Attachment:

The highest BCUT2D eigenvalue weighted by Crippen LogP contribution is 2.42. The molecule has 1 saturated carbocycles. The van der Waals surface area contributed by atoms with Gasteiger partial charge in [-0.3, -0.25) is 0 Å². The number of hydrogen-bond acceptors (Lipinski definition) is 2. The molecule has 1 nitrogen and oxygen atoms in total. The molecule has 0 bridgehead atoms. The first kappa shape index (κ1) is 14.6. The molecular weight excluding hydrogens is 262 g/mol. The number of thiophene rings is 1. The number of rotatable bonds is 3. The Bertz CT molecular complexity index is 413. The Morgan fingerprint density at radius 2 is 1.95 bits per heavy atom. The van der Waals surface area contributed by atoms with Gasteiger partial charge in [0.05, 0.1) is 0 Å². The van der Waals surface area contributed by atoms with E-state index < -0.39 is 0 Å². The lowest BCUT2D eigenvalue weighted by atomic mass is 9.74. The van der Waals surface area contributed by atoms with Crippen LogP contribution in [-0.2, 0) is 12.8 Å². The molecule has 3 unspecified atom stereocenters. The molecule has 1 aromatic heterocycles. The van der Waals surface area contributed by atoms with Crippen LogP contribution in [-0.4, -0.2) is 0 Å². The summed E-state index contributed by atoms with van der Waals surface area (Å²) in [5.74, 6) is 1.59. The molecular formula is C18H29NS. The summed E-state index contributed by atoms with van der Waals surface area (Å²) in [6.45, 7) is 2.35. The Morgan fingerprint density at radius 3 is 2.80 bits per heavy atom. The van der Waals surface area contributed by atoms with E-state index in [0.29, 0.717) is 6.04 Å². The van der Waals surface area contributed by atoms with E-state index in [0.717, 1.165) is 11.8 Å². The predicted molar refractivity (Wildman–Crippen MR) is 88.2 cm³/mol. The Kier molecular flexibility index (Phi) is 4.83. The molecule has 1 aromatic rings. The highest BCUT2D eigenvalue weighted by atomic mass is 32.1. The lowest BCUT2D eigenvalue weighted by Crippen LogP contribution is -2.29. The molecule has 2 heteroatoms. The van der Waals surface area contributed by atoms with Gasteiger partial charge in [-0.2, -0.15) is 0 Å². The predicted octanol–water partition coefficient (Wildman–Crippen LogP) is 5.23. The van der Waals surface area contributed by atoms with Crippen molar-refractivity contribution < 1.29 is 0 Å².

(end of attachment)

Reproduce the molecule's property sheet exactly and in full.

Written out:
The highest BCUT2D eigenvalue weighted by Crippen LogP contribution is 2.42. The molecule has 1 saturated carbocycles. The van der Waals surface area contributed by atoms with Gasteiger partial charge in [-0.3, -0.25) is 0 Å². The number of hydrogen-bond acceptors (Lipinski definition) is 2. The molecule has 1 nitrogen and oxygen atoms in total. The molecule has 0 bridgehead atoms. The first kappa shape index (κ1) is 14.6. The molecular weight excluding hydrogens is 262 g/mol. The number of thiophene rings is 1. The number of rotatable bonds is 3. The Bertz CT molecular complexity index is 413. The Morgan fingerprint density at radius 2 is 1.95 bits per heavy atom. The van der Waals surface area contributed by atoms with Gasteiger partial charge in [0.05, 0.1) is 0 Å². The van der Waals surface area contributed by atoms with E-state index < -0.39 is 0 Å². The lowest BCUT2D eigenvalue weighted by atomic mass is 9.74. The van der Waals surface area contributed by atoms with Crippen LogP contribution in [-0.2, 0) is 12.8 Å². The molecule has 3 unspecified atom stereocenters. The molecule has 1 aromatic heterocycles. The van der Waals surface area contributed by atoms with Crippen LogP contribution in [-0.4, -0.2) is 0 Å². The summed E-state index contributed by atoms with van der Waals surface area (Å²) in [5.74, 6) is 1.59. The molecular formula is C18H29NS. The summed E-state index contributed by atoms with van der Waals surface area (Å²) in [6.45, 7) is 2.35. The Morgan fingerprint density at radius 3 is 2.80 bits per heavy atom. The van der Waals surface area contributed by atoms with E-state index in [0.29, 0.717) is 6.04 Å². The van der Waals surface area contributed by atoms with E-state index in [0.717, 1.165) is 11.8 Å². The predicted molar refractivity (Wildman–Crippen MR) is 88.2 cm³/mol. The Kier molecular flexibility index (Phi) is 4.83. The molecule has 1 aromatic rings. The highest BCUT2D eigenvalue weighted by atomic mass is 32.1. The lowest BCUT2D eigenvalue weighted by Crippen LogP contribution is -2.29. The molecule has 2 heteroatoms. The van der Waals surface area contributed by atoms with Gasteiger partial charge in [-0.2, -0.15) is 0 Å². The predicted octanol–water partition coefficient (Wildman–Crippen LogP) is 5.23. The van der Waals surface area contributed by atoms with Crippen molar-refractivity contribution < 1.29 is 0 Å².